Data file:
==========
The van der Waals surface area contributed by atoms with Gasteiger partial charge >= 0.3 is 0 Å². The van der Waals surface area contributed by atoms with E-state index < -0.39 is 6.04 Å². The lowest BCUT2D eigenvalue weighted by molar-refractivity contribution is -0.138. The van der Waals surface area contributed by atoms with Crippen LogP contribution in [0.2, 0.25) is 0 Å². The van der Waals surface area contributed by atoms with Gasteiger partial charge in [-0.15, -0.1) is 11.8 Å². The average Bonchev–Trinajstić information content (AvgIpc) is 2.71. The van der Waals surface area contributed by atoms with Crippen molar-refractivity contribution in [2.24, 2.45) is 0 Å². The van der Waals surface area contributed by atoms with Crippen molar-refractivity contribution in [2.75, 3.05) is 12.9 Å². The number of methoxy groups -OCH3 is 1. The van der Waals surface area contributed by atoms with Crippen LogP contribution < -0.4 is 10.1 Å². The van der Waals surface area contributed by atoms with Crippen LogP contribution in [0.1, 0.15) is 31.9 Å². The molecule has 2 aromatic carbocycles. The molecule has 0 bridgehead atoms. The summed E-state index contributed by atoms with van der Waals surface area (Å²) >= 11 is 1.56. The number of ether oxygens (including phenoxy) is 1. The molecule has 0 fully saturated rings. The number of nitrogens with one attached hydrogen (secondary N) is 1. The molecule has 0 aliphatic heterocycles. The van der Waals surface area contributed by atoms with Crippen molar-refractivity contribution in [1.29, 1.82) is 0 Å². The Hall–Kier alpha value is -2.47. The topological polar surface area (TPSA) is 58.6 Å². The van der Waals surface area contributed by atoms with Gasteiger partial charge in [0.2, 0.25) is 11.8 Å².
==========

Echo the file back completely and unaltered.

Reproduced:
The van der Waals surface area contributed by atoms with Gasteiger partial charge >= 0.3 is 0 Å². The van der Waals surface area contributed by atoms with E-state index < -0.39 is 6.04 Å². The lowest BCUT2D eigenvalue weighted by molar-refractivity contribution is -0.138. The van der Waals surface area contributed by atoms with Crippen LogP contribution in [0.2, 0.25) is 0 Å². The van der Waals surface area contributed by atoms with Gasteiger partial charge in [-0.15, -0.1) is 11.8 Å². The average Bonchev–Trinajstić information content (AvgIpc) is 2.71. The van der Waals surface area contributed by atoms with Crippen molar-refractivity contribution in [2.24, 2.45) is 0 Å². The van der Waals surface area contributed by atoms with Crippen molar-refractivity contribution in [2.75, 3.05) is 12.9 Å². The number of methoxy groups -OCH3 is 1. The van der Waals surface area contributed by atoms with Crippen LogP contribution < -0.4 is 10.1 Å². The van der Waals surface area contributed by atoms with Crippen LogP contribution in [0.1, 0.15) is 31.9 Å². The molecule has 2 aromatic carbocycles. The molecule has 0 bridgehead atoms. The summed E-state index contributed by atoms with van der Waals surface area (Å²) >= 11 is 1.56. The number of ether oxygens (including phenoxy) is 1. The molecule has 0 fully saturated rings. The number of nitrogens with one attached hydrogen (secondary N) is 1. The molecule has 0 aliphatic heterocycles. The van der Waals surface area contributed by atoms with Crippen molar-refractivity contribution in [1.29, 1.82) is 0 Å². The Hall–Kier alpha value is -2.47. The topological polar surface area (TPSA) is 58.6 Å². The van der Waals surface area contributed by atoms with Gasteiger partial charge in [0.2, 0.25) is 11.8 Å².